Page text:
Rather than chance not getting a seat on the bus, we opted to hike the 12 km fire road to get to Lake O'Hara, at which point our scramble would finally begin. It was a cool morning, punctuated by beautiful views of the surrounding mountains in the morning light.
Miraculously, we were able to cover the last 7 km of the fire road in only 5 minutes (a Parks Canada truck and a sympathetic employee may have helped in this matter). At the top of the fire road we were greeted with this breathtaking view of Mount Biddle.
Early morning fog on Lake O'Hara.
The sun rising over Lake O'Hara. Our objective Mount Yukness can be seen on the right.
A snowy morning on Mount Lefroy!
Early views of Mary Lake (front) and Lake O'Hara (back) in front of Wiwaxy Peaks as we hiked up the Opabin Plateau.
Mount Huber peering over larch trees.
Wiwaxy Peaks and Mount Huber dominate the view of the valley behind us.
Calm waters on another small alpine lake.
The objective lies directly above!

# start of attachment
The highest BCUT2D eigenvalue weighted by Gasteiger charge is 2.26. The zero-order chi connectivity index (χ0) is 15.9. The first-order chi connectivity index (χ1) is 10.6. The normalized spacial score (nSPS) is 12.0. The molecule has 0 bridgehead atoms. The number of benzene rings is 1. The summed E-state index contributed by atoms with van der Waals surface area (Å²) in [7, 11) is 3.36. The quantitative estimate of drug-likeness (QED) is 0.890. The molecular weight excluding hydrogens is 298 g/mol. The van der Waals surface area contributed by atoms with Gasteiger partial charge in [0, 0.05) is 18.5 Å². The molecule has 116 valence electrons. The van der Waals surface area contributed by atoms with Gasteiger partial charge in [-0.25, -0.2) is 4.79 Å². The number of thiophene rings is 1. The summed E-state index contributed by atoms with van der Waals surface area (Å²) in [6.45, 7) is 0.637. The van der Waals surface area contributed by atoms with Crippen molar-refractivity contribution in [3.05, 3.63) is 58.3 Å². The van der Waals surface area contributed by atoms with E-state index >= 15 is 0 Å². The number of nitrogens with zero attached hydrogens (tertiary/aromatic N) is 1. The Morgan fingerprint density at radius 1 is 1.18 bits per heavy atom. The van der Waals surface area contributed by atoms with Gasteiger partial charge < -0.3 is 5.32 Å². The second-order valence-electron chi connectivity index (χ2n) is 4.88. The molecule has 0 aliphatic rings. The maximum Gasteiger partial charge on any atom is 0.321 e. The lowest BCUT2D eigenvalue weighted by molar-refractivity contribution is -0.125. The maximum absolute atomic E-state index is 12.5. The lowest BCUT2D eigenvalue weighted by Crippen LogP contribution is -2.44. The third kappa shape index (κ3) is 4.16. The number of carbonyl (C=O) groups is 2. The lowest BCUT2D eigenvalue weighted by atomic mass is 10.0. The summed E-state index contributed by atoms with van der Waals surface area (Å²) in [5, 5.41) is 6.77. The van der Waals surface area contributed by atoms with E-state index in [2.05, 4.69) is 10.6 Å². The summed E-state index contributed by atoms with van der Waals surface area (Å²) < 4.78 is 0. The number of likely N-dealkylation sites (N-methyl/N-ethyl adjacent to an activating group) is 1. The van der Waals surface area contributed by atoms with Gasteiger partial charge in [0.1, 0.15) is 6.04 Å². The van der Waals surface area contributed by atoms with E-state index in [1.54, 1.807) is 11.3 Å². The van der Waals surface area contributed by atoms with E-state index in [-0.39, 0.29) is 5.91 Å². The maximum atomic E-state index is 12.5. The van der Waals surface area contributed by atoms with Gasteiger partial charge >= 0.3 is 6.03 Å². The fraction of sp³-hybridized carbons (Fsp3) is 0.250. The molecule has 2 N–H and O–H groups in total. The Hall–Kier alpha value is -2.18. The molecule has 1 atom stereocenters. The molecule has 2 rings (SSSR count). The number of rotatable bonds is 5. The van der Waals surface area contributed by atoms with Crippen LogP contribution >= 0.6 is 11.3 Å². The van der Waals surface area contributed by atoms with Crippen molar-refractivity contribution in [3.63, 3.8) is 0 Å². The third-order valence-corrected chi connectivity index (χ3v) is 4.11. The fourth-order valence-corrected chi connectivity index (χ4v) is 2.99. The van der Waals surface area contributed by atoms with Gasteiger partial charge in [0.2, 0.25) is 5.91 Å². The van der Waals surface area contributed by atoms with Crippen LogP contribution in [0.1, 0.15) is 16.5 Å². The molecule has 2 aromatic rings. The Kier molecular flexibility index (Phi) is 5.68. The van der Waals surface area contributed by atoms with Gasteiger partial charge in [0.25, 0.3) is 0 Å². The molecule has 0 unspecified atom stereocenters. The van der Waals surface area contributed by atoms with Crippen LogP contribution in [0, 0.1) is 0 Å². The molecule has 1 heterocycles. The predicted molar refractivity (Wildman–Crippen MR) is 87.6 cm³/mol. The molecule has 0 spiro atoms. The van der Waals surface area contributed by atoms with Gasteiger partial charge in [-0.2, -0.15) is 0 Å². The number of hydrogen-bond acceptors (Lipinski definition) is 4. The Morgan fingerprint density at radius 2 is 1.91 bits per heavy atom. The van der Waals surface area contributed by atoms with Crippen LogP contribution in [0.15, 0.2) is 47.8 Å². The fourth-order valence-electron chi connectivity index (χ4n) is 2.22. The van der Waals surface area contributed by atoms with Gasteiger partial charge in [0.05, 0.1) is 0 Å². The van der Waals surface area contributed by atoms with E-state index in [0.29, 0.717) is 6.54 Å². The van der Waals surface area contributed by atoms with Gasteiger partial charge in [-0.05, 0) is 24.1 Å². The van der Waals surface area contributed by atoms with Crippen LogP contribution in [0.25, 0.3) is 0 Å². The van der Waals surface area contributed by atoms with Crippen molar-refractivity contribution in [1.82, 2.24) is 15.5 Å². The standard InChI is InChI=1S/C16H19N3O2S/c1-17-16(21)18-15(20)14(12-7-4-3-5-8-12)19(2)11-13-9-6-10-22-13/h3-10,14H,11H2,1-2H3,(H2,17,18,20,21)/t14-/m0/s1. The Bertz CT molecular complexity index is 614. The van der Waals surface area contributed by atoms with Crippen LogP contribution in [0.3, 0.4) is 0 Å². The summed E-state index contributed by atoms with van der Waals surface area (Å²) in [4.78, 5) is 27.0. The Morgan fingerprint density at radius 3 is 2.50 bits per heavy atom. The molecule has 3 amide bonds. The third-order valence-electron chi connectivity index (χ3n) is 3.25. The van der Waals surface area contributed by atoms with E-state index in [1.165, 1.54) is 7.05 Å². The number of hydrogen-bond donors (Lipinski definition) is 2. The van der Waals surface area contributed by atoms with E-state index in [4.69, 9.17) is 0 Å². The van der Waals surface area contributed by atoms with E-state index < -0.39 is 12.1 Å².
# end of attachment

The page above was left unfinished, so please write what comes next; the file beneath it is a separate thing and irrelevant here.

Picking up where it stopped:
Looking up the valley to glacier-covered Opabin Pass.
Opabin Lake below Opabin Pass.
Opabin Lake: a perfect place to soak any socks that you may have sprayed with bear spray...
Continuing our ascent: Mount Schaffer (left) and Mount Odaray (right) from the for-now gentle (and dry) ascent slopes of Mount Yukness.
Taking in the view.
Enjoyable hands-on scrambling en route to the col.
As we gained elevation, there was more and more snow and ice to contend with. Another party of scramblers is faintly visible at the col on the center-right in this photo. The summit lies to the right.
The other scramblers. They got to the col pictured here before throwing in the towel. We weren't nearly so smart!
Breathtaking views of Lake Oesa below Mount Victoria on the other side of the col. The opposite face of Mount Victoria provides the scenic glacial background to Lake Louise.
Mounts Victoria (left) and Lefroy (right) provide the bookends to Abbot Pass above Lake Oesa.
Abbot hut at the top of Abbot Pass.
The stunningly exposed pinacles that line the summit ridge of Mount Yukness.
This strangely-shaped pinnacle is often photographed with climbers on top (see photo in Kane's description of the route) however, based on the snowy conditions and 800 m fall to Lake Oesa on the backside, we thought better of it.